The Right Honorable Professor FizzwizzleOct 5, 2006 · peterb · 4 minute read
I’m strongly in favor of so-called “casual games,” but I am violently opposed to the moniker.
I understand the need for something that quickly and concisely expresses to a publisher what you think the market for your game is. So I understand why “casual” is the word of choice. The simple fact is that “Games that are designed for people that aren’t total and complete dorks” is just too long to fit on a business card. But “casual” implies that the game isn’t serious, or isn’t seriously fun. Which, as the game I’ll be reviewing tonight demonstrates, often isn’t true.
So here, we prefer the name “wage slave games.” There are two essential attributes that I assert make a game a “wage slave game”: appearance and accessibility.
“Appearance” is the less important of the two. Since only women play games that are fun, casual games must have a bright yet girlish color scheme, big friendly buttons, a cartoonish yet world-weary art style, and a jazzy yet unthreateningly non-ethnic soundtrack. If the game has a theme dealing with an ancient culture (for example, if you are helping to build statues of the Pharoah by playing Solitaire), then the sound of drums is permitted.
More seriously, and with less snark this time, casual games are about accessibility. First and foremost, the games must be downloadable. They should run and perform well on a wide array of systems, to maximize the potential customer base. Ideally, they should be implementable in Flash, so that you can offer customers a non-time-limited free demo while minimizing the risk of piracy. Because they’re going to run in Flash, the controls must be simple. No function keys. No right-clicking, if you can help it. Four arrow keys and the spacebar, or just mouse controls. The games must start quickly and stop quickly – the market you’re selling to works for a living, and may have to go change a diaper. There should be no penalty for quitting in the middle. The idea of a “save game” shouldn’t even exist. When you quit, the program should remember where you were, and when you come back, it should pick up where you left off.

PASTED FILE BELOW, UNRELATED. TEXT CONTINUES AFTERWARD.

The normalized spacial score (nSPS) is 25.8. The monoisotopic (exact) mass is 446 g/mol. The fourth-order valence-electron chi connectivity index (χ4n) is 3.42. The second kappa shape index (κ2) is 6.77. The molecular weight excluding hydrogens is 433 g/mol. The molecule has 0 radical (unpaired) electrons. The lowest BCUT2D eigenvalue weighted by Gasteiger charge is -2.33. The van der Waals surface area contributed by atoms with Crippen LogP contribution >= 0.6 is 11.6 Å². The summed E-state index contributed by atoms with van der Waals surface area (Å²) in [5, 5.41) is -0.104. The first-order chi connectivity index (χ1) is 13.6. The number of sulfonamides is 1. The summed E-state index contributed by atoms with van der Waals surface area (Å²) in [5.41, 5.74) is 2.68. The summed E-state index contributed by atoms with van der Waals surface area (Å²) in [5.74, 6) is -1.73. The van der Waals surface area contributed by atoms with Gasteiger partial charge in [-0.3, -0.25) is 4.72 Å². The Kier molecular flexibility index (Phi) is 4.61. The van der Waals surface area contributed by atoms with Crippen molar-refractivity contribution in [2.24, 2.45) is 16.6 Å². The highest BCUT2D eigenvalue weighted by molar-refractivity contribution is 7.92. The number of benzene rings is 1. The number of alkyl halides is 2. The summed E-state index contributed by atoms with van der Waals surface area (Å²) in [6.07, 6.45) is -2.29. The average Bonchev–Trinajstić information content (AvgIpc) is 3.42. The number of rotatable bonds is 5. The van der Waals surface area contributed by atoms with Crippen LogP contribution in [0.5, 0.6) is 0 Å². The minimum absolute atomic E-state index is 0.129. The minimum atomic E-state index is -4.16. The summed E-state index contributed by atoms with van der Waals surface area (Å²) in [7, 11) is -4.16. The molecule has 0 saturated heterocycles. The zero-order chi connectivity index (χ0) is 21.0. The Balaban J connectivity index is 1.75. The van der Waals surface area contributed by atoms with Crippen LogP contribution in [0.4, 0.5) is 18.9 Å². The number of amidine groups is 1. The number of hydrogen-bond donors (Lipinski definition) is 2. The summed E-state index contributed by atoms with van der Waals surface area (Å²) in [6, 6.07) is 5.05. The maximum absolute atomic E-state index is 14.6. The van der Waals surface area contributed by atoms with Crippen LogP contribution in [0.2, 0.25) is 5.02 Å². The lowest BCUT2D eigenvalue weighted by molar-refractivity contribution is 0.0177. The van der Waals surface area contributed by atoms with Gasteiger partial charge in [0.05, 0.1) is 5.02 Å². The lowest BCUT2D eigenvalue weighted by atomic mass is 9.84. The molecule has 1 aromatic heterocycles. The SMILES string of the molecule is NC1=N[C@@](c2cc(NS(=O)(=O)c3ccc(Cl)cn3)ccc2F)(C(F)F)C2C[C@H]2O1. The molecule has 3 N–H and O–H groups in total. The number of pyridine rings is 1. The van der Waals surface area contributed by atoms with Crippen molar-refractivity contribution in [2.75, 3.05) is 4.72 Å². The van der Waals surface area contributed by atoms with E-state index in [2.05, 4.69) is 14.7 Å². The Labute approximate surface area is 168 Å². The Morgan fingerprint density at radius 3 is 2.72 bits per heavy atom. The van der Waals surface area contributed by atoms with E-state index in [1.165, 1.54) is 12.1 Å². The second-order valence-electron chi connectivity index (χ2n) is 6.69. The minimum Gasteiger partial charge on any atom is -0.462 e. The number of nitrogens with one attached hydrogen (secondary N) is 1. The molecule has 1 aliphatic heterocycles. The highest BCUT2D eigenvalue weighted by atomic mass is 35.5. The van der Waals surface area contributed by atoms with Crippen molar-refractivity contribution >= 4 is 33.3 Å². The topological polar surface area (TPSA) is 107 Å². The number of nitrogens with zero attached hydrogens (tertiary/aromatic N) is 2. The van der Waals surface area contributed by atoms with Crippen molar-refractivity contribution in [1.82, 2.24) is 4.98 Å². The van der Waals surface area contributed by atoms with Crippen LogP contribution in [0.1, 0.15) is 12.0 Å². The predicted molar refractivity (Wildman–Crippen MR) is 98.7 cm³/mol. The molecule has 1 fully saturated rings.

In other words, casual games are exactly like the “hardcore” game experience, except that they are better in every possible way.
Both the casual and non-casual game markets are filled with games that are boring and utterly derivative. So it’s always nice to find a game that brings something new to the table. Today’s game in that category is Professor Fizzwizzle.
The plot of Professor Fizzwizzle somehow involves RageBots that look like they came straight out of Bob the Angry Flower, so I’m already inclined to like it. But the real meat on the bones here is the game itself. You can view it as a combination of Mario vs. Donkey Kong and Sokoban, if you like, but really it’s its own thing.
The object of the game is to win. You win by travelling through a certain number of levels. You win each level by reaching a certain location. The mechanics of the game center around how you reach that location.
Between you and the goal will be various hindrances, such as closed gates, air gaps, or angry RageBots, and varying terrains, such as grass, sand, and ice. There are also objects placed carefully around each level. Fizzwizzle can push (and walk on) crates, barrels, and magnets, and in some cases he can place new objects. Everything in the world obeys consistent physical laws, and there is generally only one way to win each level.
In other words, it’s a puzzle game. The levels range from trivial (there’s even a section of the game just for children) to diabolical. At any time, you can ask the game to show you the solution to a level. Far from ruining the game, this serves as a safety valve. Just knowing that I have the option to see how it’s done makes me much less likely to give up.
The appearance of the game isn’t my cup of tea. In terms of graphic design, I’m much more of a Strange Adventures in Infinite Space sort of guy. But behind the obligatorily jaunty graphics and music is a game with thoughtfully designed puzzles and a pleasantly simple user interface that will give you hours of entertainment.
There’s also a level editor shipped with the game, which is brilliant in its simplicity. So once you’ve conquered the game, you can make your friends hate you by designing puzzles of your own.
Professor Fizzwizzle runs on Windows, Mac, and Linux, and is a paltry $19.95. A free demo is downloadable from the Grubby Games website.
Disclosure statement: the publisher graciously provided a copy of the game for review.